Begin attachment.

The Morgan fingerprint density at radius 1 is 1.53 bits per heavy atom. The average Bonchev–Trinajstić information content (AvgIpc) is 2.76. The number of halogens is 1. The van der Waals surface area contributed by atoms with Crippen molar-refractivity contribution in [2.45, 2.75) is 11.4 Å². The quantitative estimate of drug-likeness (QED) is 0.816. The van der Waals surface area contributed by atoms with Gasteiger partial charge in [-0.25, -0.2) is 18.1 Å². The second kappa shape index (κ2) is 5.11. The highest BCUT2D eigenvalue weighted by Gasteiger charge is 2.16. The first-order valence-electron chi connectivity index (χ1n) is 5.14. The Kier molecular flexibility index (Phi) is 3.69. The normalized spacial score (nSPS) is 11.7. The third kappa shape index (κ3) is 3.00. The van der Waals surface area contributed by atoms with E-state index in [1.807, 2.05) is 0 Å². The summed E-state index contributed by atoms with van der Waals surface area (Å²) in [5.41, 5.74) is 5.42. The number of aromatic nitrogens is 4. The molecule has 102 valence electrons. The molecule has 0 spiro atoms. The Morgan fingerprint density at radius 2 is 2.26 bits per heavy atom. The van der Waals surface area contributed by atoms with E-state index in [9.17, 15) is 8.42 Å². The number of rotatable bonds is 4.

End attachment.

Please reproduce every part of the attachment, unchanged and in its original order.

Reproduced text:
The Morgan fingerprint density at radius 1 is 1.53 bits per heavy atom. The average Bonchev–Trinajstić information content (AvgIpc) is 2.76. The number of halogens is 1. The van der Waals surface area contributed by atoms with Crippen molar-refractivity contribution in [2.45, 2.75) is 11.4 Å². The quantitative estimate of drug-likeness (QED) is 0.816. The van der Waals surface area contributed by atoms with Gasteiger partial charge in [-0.25, -0.2) is 18.1 Å². The second kappa shape index (κ2) is 5.11. The highest BCUT2D eigenvalue weighted by Gasteiger charge is 2.16. The first-order valence-electron chi connectivity index (χ1n) is 5.14. The Kier molecular flexibility index (Phi) is 3.69. The normalized spacial score (nSPS) is 11.7. The third kappa shape index (κ3) is 3.00. The van der Waals surface area contributed by atoms with E-state index in [1.807, 2.05) is 0 Å². The summed E-state index contributed by atoms with van der Waals surface area (Å²) in [5.41, 5.74) is 5.42. The number of aromatic nitrogens is 4. The molecule has 102 valence electrons. The molecule has 0 spiro atoms. The Morgan fingerprint density at radius 2 is 2.26 bits per heavy atom. The van der Waals surface area contributed by atoms with E-state index in [9.17, 15) is 8.42 Å². The number of rotatable bonds is 4.